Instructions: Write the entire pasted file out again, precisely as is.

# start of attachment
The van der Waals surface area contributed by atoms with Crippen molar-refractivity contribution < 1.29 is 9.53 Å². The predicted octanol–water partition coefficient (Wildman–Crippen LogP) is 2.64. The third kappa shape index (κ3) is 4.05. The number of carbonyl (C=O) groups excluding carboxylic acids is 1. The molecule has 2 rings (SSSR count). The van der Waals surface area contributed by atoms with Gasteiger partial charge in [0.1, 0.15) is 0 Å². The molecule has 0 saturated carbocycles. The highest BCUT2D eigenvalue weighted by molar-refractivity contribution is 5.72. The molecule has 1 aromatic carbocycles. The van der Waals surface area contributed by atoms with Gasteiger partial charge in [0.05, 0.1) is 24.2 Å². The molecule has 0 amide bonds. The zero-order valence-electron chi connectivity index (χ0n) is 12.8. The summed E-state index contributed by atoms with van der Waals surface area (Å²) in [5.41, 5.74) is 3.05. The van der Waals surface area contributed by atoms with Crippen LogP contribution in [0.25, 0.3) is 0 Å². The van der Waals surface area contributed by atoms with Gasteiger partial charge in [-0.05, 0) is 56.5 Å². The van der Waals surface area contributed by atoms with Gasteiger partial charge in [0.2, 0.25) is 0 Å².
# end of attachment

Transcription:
The van der Waals surface area contributed by atoms with Crippen molar-refractivity contribution < 1.29 is 9.53 Å². The predicted octanol–water partition coefficient (Wildman–Crippen LogP) is 2.64. The third kappa shape index (κ3) is 4.05. The number of carbonyl (C=O) groups excluding carboxylic acids is 1. The molecule has 2 rings (SSSR count). The van der Waals surface area contributed by atoms with Gasteiger partial charge in [0.1, 0.15) is 0 Å². The molecule has 0 saturated carbocycles. The highest BCUT2D eigenvalue weighted by molar-refractivity contribution is 5.72. The molecule has 1 aromatic carbocycles. The van der Waals surface area contributed by atoms with Gasteiger partial charge in [0.05, 0.1) is 24.2 Å². The molecule has 0 amide bonds. The zero-order valence-electron chi connectivity index (χ0n) is 12.8. The summed E-state index contributed by atoms with van der Waals surface area (Å²) in [5.41, 5.74) is 3.05. The van der Waals surface area contributed by atoms with Crippen LogP contribution in [0.25, 0.3) is 0 Å². The van der Waals surface area contributed by atoms with Gasteiger partial charge in [-0.05, 0) is 56.5 Å². The van der Waals surface area contributed by atoms with Gasteiger partial charge in [0.2, 0.25) is 0 Å².